A major incident has been declared across the Thames Valley as the number of Covid-19 cases in the area continues to increase.
The area's Local Resilience Forum (LRF) said its three counties had moved "to Major Incident status".
The LRF includes councils, the NHS and emergency services covering Berkshire, Buckinghamshire and Oxfordshire.
Milton Keynes Council leader Peter Marland said "pressure on our NHS is growing".
Case rates in the Thames Valley
The area has two districts just below 1,000 cases per 100,000 people in the week to 31 December - Slough in Berkshire (993.1 cases per 100,000 people) and South Bucks (978.1 cases per 100,000 people).
South Oxfordshire had the highest increase in case rates in the area, with rates rising by 60% week-on-week.
With the exception of Milton Keynes, every district in Buckinghamshire, Berkshire and Oxfordshire had a week-on-week rise in case rates.
The move comes after Buckinghamshire Council announced a major incident in that county on 30 December.
Labour's Mr Marland said: "The pressure on our NHS is growing. It is right that tougher restrictions are in place now, and that across Thames Valley all agencies work together to spread the pressure on services."
However, he added that Milton Keynes was "not at that critical level yet, and across our partners we have been working to a major incident level of co-ordination for 10 months".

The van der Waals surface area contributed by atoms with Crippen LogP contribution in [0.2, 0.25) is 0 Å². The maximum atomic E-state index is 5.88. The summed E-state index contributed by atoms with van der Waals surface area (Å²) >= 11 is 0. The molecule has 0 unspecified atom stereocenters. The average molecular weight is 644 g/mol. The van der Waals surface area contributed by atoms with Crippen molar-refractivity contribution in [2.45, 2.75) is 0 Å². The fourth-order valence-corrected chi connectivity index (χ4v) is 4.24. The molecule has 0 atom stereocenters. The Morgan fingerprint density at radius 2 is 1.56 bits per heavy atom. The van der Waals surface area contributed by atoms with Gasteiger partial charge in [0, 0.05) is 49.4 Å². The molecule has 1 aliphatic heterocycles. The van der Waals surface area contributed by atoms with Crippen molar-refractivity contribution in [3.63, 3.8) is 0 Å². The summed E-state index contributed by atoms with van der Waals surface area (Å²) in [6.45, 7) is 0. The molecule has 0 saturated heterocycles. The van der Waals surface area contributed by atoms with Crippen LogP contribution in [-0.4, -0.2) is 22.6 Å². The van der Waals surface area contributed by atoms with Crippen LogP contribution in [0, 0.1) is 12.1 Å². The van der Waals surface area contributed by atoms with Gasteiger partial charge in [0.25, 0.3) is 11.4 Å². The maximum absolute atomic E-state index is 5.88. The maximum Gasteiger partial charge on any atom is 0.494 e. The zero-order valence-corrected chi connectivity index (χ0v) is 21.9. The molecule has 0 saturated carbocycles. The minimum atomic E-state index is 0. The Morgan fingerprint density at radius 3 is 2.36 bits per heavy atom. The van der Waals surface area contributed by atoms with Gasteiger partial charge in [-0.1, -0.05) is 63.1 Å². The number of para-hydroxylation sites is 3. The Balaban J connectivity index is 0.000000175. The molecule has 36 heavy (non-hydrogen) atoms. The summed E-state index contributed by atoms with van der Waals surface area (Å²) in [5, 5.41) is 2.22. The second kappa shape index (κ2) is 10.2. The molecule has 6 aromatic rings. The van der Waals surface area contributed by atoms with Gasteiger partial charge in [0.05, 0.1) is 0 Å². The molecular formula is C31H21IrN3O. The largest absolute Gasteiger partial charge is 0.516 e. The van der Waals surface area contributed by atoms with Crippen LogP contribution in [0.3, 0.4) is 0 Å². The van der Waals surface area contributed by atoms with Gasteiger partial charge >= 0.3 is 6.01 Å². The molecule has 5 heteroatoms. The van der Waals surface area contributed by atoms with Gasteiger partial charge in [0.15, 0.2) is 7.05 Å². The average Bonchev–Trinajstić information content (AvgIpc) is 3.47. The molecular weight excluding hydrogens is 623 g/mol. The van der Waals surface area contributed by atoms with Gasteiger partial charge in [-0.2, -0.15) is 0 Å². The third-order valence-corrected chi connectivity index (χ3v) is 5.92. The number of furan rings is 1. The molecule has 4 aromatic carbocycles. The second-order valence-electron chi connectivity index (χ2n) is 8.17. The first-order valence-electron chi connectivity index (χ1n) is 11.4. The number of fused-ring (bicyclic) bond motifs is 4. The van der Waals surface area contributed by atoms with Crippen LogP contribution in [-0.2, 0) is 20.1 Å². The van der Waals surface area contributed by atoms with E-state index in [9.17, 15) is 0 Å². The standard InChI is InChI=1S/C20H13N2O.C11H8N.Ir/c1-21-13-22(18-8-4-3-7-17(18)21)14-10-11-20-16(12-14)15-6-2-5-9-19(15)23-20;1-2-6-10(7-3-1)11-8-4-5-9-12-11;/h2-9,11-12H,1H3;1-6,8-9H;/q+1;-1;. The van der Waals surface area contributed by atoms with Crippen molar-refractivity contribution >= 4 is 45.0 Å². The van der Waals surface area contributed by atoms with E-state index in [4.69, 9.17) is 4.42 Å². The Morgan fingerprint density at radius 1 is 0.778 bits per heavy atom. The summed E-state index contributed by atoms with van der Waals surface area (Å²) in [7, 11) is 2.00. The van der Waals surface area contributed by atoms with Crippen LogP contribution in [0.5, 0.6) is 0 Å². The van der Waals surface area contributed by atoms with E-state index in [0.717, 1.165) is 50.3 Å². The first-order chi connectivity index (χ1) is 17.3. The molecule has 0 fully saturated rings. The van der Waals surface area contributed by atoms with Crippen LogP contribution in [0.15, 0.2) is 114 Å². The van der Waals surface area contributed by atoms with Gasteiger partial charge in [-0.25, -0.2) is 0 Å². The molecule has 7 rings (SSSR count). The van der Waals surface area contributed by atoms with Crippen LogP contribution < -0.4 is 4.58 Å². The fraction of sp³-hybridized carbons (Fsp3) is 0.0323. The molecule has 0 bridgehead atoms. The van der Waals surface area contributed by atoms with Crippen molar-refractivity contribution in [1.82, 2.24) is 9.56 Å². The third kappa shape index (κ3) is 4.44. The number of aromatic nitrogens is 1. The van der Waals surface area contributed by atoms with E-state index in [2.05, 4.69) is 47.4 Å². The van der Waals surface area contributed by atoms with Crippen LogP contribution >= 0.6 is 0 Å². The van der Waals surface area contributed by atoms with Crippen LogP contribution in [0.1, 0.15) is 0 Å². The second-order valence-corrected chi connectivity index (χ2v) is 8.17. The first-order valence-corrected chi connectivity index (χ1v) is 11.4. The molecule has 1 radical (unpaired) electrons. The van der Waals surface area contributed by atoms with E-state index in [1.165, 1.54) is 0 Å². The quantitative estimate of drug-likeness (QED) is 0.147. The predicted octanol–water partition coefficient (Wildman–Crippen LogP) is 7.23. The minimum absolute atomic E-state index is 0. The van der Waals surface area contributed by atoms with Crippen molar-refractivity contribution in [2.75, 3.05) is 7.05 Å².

He said the major incident status should be used to make sure schools in Milton Keynes were prioritised in the roll-out of new vaccines.
"Despite the restrictions, our infection rate is one of the highest in the south east, and Milton Keynes is one of the few areas where both our primary and secondary schools are closed," he said.
"Our younger population demographic, the size of our schools and the new variant means that I would not want schools to reopen until a school vaccine programme is rolled out.
"Reopening schools without a vaccine programme will be a recipe for disaster and probably just prolong our high infection rate, the level of restrictions and increase the economic pain."
In a statement, the LRF said the decision came "in response to growing pressure being experienced across Thames Valley partners".
It said it would enable communities to work together "in response to the range of challenges being faced".